Certain recovery dogma greatly emphasizes gratefulness. I recently came across a fellow addict in very early recovery complaining online about “not wanting to write an effing grateful list everyday, OKAY”. He was basically saying, my life sucks right now and I don’t effing feel grateful for it.
I totally got where he was coming from
Obviously gratefulness can be an important skill, recognizing what you have, what you have going for you, and how much worse it could be.
It can always be so, so much worse.
Gratefulness is an oft used tool to help people change their perspectives and keep them going.
I have issues with this, especially when it comes to recovery.
Honestly, this isn’t a thing that’s ever worked for me personally. When I am feeling strong negative emotions, listing what I’m grateful for doesn’t counteract them and often just feels false and frustrating to me. I’m not saying that it doesn’t work for anyone. I am saying we shouldn’t have the expectation of it working for everyone.
My second issue is with anyone asserting that everyone need focus on this. Maybe we should mostly be shutting up, listening, and letting the individual figure out what they need. Again for me personally, if I happen to be verbally expressing some negative emotion such as anger, sadness, or anxiety suggesting I think about those things I’m grateful for is going to feel extremely minimizing of the experience I’m trying to share.
I think about things I’m grateful for when I’m happy, often in the moment I’m experiencing it. My child’s existence when I am snuggling or laughing with them. The feel of the sunshine on my face while outside. The soft warm blankets I have to snuggle with. I am also filled with gratefulness when I am faced with absence…a few moments exploring what life is like in a third world country will leave me grateful for all I have and well aware of how superflous most of it is. My son has great disability but is physically healthy, something I learned to praise God for while I watched a friend grapple with her sons compromised immune system and the many threats to his life in what the rest of us know as “flu season”. I have another friend cope with the loss of her husband, and uet another the loss of her child. Holy hell.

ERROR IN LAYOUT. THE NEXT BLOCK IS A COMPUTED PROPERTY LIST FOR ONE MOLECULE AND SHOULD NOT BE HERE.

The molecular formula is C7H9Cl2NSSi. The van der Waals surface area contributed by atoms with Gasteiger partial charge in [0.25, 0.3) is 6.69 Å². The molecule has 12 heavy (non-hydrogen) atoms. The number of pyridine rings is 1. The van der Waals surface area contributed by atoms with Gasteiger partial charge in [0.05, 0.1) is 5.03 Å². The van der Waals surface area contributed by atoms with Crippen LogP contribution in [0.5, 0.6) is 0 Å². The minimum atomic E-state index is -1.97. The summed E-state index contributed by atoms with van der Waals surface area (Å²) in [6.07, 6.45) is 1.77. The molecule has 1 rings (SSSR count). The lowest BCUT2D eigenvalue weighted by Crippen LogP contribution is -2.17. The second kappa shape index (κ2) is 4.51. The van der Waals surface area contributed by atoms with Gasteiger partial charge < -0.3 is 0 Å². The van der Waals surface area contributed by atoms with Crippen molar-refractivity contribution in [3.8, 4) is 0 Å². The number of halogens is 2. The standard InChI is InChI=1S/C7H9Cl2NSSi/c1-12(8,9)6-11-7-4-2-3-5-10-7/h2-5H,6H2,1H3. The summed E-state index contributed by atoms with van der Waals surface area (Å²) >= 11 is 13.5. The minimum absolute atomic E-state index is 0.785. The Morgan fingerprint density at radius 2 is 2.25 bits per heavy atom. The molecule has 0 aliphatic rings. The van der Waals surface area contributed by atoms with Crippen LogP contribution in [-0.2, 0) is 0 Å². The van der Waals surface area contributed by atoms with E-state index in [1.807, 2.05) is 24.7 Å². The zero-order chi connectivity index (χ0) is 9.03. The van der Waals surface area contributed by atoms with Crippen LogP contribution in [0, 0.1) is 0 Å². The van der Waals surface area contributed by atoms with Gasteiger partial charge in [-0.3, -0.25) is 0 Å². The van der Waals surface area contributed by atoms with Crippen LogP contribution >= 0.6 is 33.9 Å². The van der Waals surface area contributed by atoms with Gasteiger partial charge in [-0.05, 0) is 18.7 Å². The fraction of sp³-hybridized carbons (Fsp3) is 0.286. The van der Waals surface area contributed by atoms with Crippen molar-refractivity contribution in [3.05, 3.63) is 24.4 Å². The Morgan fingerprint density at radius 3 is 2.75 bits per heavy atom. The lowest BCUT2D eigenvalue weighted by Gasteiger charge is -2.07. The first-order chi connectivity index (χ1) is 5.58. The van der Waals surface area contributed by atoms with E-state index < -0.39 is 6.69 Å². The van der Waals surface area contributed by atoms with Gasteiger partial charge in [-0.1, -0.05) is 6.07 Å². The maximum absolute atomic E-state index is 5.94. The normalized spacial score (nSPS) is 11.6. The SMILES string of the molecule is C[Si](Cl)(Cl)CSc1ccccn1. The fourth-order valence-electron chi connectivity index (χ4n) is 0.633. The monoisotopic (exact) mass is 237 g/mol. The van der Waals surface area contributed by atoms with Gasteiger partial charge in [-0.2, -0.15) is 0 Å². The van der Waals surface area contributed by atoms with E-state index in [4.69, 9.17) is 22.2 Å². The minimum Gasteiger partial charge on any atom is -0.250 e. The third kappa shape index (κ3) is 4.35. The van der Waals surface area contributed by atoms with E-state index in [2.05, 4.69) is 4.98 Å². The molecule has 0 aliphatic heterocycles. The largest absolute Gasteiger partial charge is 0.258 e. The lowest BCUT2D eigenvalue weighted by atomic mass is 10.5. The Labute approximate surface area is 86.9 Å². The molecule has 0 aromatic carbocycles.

Of course, my issue isn’t with gratefulness itself. The problem is when someone expects me(or others) to stifle the expression of negative emotions. Negative emotions are okay and expressing them is sure as hell okay. Sometimes life sucks, sometimes things piss us off. Being mad as hell or even feeling momentarily sorry for myself sometimes doesn’t negate my recognition of all I have. It also isn’t a weakness. Furthermore, learning how to feel and express what is uncomfortable is especially important for people in recovery-it’s definitely a skill set we’re lacking. We are a people that use substances to change-to have control over-the way we feel. I have heard so many people comment that “learning to feel” or “feel again” is the hardest part of recovery. Adjusting to these feelings, living with them and/or figuring out how to move through them is of upmost importance.
Let’s all focus on what is helpful to us and not insist it must be the same across the board.